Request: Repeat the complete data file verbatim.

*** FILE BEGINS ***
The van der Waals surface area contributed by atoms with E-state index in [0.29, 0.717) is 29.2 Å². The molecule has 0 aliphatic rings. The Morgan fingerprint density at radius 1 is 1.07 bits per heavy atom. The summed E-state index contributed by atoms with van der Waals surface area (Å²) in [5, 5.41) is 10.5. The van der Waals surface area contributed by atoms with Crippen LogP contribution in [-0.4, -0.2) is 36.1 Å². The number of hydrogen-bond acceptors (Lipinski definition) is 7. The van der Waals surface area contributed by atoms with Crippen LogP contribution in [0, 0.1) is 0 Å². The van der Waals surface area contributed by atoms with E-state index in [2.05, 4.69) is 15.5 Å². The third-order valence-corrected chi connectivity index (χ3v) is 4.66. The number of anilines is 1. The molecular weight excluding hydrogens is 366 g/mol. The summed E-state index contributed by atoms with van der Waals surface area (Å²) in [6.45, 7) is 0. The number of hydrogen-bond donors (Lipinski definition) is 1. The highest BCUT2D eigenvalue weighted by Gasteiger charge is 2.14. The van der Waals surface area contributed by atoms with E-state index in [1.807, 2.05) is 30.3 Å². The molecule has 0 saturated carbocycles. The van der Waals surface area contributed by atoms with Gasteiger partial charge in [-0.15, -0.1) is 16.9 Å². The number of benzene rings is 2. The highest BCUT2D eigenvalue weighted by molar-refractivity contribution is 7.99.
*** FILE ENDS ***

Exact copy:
The van der Waals surface area contributed by atoms with E-state index in [0.29, 0.717) is 29.2 Å². The molecule has 0 aliphatic rings. The Morgan fingerprint density at radius 1 is 1.07 bits per heavy atom. The summed E-state index contributed by atoms with van der Waals surface area (Å²) in [5, 5.41) is 10.5. The van der Waals surface area contributed by atoms with Crippen LogP contribution in [-0.4, -0.2) is 36.1 Å². The number of hydrogen-bond acceptors (Lipinski definition) is 7. The van der Waals surface area contributed by atoms with Crippen LogP contribution in [0, 0.1) is 0 Å². The van der Waals surface area contributed by atoms with E-state index in [2.05, 4.69) is 15.5 Å². The third-order valence-corrected chi connectivity index (χ3v) is 4.66. The number of anilines is 1. The molecular weight excluding hydrogens is 366 g/mol. The summed E-state index contributed by atoms with van der Waals surface area (Å²) in [6.45, 7) is 0. The number of hydrogen-bond donors (Lipinski definition) is 1. The highest BCUT2D eigenvalue weighted by Gasteiger charge is 2.14. The van der Waals surface area contributed by atoms with E-state index in [1.807, 2.05) is 30.3 Å². The molecule has 0 saturated carbocycles. The van der Waals surface area contributed by atoms with Gasteiger partial charge in [-0.15, -0.1) is 16.9 Å². The number of benzene rings is 2. The highest BCUT2D eigenvalue weighted by molar-refractivity contribution is 7.99.